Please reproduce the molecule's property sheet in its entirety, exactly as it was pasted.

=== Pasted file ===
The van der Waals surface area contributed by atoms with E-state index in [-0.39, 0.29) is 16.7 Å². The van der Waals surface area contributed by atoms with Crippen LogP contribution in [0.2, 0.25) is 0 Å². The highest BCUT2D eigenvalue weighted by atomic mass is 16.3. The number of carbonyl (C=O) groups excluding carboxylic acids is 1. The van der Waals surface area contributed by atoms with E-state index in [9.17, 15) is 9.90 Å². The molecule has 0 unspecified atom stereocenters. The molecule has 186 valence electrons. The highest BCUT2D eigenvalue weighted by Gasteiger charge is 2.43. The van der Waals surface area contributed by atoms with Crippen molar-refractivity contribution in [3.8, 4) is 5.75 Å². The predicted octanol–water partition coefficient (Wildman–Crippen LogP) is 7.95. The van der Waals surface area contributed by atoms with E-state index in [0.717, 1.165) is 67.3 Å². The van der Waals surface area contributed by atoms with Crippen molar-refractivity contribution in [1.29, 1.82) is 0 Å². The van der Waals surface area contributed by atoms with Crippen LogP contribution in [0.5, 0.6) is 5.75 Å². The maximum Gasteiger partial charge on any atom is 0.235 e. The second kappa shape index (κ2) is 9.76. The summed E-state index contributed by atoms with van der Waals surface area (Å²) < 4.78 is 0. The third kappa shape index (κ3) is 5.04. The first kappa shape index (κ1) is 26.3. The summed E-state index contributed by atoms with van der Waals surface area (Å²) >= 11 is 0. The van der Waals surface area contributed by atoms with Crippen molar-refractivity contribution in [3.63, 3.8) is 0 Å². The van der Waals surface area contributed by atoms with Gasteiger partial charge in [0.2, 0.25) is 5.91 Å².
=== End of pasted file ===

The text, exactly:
The van der Waals surface area contributed by atoms with E-state index in [-0.39, 0.29) is 16.7 Å². The van der Waals surface area contributed by atoms with Crippen LogP contribution in [0.2, 0.25) is 0 Å². The highest BCUT2D eigenvalue weighted by atomic mass is 16.3. The number of carbonyl (C=O) groups excluding carboxylic acids is 1. The van der Waals surface area contributed by atoms with E-state index in [9.17, 15) is 9.90 Å². The molecule has 0 unspecified atom stereocenters. The molecule has 186 valence electrons. The highest BCUT2D eigenvalue weighted by Gasteiger charge is 2.43. The van der Waals surface area contributed by atoms with Crippen molar-refractivity contribution in [3.8, 4) is 5.75 Å². The predicted octanol–water partition coefficient (Wildman–Crippen LogP) is 7.95. The van der Waals surface area contributed by atoms with E-state index in [0.717, 1.165) is 67.3 Å². The van der Waals surface area contributed by atoms with Crippen molar-refractivity contribution in [1.29, 1.82) is 0 Å². The van der Waals surface area contributed by atoms with Crippen LogP contribution in [0.5, 0.6) is 5.75 Å². The maximum Gasteiger partial charge on any atom is 0.235 e. The second kappa shape index (κ2) is 9.76. The summed E-state index contributed by atoms with van der Waals surface area (Å²) < 4.78 is 0. The third kappa shape index (κ3) is 5.04. The first kappa shape index (κ1) is 26.3. The summed E-state index contributed by atoms with van der Waals surface area (Å²) >= 11 is 0. The van der Waals surface area contributed by atoms with Crippen molar-refractivity contribution in [3.63, 3.8) is 0 Å². The van der Waals surface area contributed by atoms with Gasteiger partial charge in [0.2, 0.25) is 5.91 Å².